External radiation therapy: Radiation therapy can also be delivered externally to a specific point on your body (external beam radiation therapy) using a machine that targets high-energy rays, such as X-rays and protons. During treatment, you lie on a table while a machine moves around you. External beam radiation therapy may be recommended if surgery is not an option and your cancer is growing after treatment with radioactive iodine. Radiation therapy may also be recommended after surgery if your cancer is at risk of recurrence.
Chemotherapy: Chemotherapy is the treatment of cancer by using chemicals to kill cancer cells. Chemotherapy is usually given through an IV. The chemicals travel throughout the body and destroy rapidly growing cells, including cancer cells. Chemotherapy is not commonly used, but it is sometimes recommended for people with anaplastic. Chemotherapy can be combined with radiation therapy.
Targeted drug treatment: Targeted drug therapies target specific abnormalities in cancer cells. By preventing these abnormalities, targeted therapeutic therapies can cause cancer cells to die. Drug treatment targets the signals that tell cancer cells to grow and divide. It is commonly used in advanced cancer.
Alcohol injection in cancers: Alcohol ablation is the injection with alcohol to ensure accurate injection placement using ultrasound-like imaging. This procedure reduces thyroid cancer. Alcohol ablation may be an option if your cancer is very small and surgery is not an option. It is sometimes used to treat recurrent cancer of the lymph nodes after surgery.
Supportive (palliative) care: Palliative care is specialized medical care that focuses on relieving pain and other symptoms of a serious illness. Hospice professionals will work with you, your family, and your other doctors to provide additional support to complete your ongoing care. Palliative care can be used when other aggressive treatments such as surgery, chemotherapy, or radiation therapy are performed. Most of it is offered at the beginning of cancer treatment. When palliative care is used in conjunction with all other appropriate therapies, people with cancer can feel better and live longer.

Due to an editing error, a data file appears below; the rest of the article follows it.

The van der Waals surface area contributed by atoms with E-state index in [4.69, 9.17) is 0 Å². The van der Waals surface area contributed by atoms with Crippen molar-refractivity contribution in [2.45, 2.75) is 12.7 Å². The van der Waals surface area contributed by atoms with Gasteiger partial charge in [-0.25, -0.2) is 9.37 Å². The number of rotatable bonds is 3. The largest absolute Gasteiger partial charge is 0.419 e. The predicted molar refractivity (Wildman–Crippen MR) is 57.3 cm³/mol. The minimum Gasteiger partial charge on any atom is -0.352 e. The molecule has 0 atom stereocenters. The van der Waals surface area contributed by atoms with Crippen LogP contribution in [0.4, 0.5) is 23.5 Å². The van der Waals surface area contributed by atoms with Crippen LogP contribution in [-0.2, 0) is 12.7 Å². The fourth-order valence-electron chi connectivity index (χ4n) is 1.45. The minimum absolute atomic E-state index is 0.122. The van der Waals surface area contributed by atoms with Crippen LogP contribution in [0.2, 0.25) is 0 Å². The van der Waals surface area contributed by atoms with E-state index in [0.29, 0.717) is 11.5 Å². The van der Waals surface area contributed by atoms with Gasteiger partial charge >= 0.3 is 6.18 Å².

Palliative care is provided by a team of specially trained doctors, nurses, and other professionals. Palliative care teams aim to improve the standard of living for people with cancer and their families.
Prevention of thyroid cancer
Doctors do not know the cause, so there is no way to prevent, in those with an average risk of developing the disease.
Prevention for high-risk people: Thyroid surgery to prevent cancer (immune thyroidectomy) may be considered in adults and children with a genetic mutation that increases the risk of medullary thyroid cancer. Discuss your options with a genetic counselor who can explain your thyroid cancer risk and your treatment options.
Prevention for people close to nuclear power plants: Sometimes a drug that blocks the effects of radiation on the thyroid is given to people who live near nuclear power plants. Medicines (potassium iodide) can be used in the event of an accident in a nuclear reactor. If you live within 10 miles of a nuclear power plant and are concerned about safety precautions, contact your local or state emergency management department for more information.